Using Science as Evidence in Public Policy encourages scientists to think differently about the use of scientific evidence in policy making. This US report investigates why scientific evidence is important to policy making and argues that an extensive body of research on knowledge utilisation has not led to any widely accepted explanation of what it means to use science in public policy. Using Science as Evidence in Public Policy identifies the gaps in our understanding and develops a framework for a new field of research to fill those gaps.
For social scientists in a number of specialized fields, whether established scholars or Ph.D. students, Using Science as Evidence in Public Policy shows how to bring their expertise to bear on the study of using science to inform public policy. More generally, this report will be of special interest to scientists who want to see their research used in policy making, offering guidance on what is required beyond producing quality research, beyond translating results into more understandable terms, and beyond brokering the results through intermediaries, such as think tanks, lobbyists, and advocacy groups. For administrators and faculty in public policy programs and schools, Using Science as Evidence in Public Policy identifies critical elements of instruction that will better equip graduates to promote the use of science in policy making.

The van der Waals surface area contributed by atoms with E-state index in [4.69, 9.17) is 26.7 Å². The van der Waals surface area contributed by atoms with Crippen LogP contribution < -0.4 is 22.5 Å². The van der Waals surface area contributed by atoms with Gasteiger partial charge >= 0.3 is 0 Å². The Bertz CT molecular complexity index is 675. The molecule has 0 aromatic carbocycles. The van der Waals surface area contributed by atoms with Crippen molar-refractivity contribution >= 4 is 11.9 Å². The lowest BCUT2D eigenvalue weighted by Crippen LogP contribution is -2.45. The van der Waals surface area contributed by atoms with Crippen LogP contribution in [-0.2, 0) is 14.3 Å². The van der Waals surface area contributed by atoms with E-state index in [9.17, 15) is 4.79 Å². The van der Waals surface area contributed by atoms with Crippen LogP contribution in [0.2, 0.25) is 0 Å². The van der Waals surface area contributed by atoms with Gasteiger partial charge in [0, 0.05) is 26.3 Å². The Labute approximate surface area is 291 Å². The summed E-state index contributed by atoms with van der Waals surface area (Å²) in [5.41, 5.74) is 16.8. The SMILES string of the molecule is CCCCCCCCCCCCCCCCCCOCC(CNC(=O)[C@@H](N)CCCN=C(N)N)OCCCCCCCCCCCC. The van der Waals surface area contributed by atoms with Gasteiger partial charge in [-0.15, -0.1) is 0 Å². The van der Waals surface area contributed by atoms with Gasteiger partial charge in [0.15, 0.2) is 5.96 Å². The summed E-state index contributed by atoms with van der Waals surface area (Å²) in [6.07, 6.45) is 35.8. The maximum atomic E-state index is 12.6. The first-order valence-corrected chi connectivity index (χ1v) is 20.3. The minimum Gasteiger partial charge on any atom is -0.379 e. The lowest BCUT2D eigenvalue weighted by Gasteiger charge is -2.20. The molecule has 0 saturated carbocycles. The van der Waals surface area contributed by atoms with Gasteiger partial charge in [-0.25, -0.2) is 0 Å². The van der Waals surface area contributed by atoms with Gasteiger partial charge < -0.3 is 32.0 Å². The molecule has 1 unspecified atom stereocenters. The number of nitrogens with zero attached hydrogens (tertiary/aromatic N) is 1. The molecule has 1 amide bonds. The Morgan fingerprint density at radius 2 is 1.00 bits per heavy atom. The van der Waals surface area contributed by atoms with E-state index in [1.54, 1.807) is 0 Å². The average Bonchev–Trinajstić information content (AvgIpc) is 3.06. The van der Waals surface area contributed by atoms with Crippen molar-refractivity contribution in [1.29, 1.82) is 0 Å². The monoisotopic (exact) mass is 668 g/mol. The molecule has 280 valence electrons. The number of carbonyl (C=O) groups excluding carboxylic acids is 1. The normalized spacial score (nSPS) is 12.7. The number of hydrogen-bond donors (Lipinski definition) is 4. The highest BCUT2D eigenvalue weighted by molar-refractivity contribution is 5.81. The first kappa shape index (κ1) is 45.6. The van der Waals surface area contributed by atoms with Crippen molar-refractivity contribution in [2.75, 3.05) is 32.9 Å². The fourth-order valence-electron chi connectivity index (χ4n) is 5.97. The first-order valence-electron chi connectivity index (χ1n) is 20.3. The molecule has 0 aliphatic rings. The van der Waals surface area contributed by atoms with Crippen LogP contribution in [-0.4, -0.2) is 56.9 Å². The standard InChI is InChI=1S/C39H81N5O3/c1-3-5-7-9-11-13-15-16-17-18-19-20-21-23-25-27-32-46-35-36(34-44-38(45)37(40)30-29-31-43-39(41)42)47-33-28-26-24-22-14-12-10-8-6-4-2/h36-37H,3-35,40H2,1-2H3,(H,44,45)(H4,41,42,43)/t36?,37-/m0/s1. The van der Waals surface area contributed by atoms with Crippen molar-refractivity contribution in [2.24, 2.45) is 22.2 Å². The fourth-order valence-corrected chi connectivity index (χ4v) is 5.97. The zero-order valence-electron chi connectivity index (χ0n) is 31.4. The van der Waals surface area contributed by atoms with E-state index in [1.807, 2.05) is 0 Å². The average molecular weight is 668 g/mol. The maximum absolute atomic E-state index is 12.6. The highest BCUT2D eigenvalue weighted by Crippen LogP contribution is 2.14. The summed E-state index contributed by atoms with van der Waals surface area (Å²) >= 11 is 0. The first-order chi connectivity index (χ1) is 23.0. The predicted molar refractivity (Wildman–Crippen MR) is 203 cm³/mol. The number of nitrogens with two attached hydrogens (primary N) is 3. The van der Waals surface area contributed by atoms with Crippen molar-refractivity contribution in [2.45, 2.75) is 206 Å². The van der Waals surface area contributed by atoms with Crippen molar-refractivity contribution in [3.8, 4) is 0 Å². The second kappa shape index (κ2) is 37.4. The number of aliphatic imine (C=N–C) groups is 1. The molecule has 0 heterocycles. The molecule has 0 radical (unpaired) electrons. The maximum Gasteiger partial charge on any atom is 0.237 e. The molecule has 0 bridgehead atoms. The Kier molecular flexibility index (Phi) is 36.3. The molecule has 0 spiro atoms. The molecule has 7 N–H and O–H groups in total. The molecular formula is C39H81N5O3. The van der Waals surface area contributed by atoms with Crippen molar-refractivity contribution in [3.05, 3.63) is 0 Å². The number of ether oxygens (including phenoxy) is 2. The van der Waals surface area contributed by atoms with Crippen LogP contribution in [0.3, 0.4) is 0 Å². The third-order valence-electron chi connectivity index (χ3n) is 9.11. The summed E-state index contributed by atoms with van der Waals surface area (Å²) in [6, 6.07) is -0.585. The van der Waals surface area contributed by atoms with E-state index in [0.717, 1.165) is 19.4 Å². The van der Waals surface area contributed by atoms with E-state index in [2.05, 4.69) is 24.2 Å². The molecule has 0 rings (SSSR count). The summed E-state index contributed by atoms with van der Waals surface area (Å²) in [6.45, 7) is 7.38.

Produced by the Committee on the Use of Social Science Knowledge in Public Policy; Center for Education; Division of Behavioral and Social Sciences and Education; National Research Council. This report was sponsored by the William T. Grant Foundation, the William and Flora Hewlett Foundation, the Spencer Foundation, and the National Science Foundation.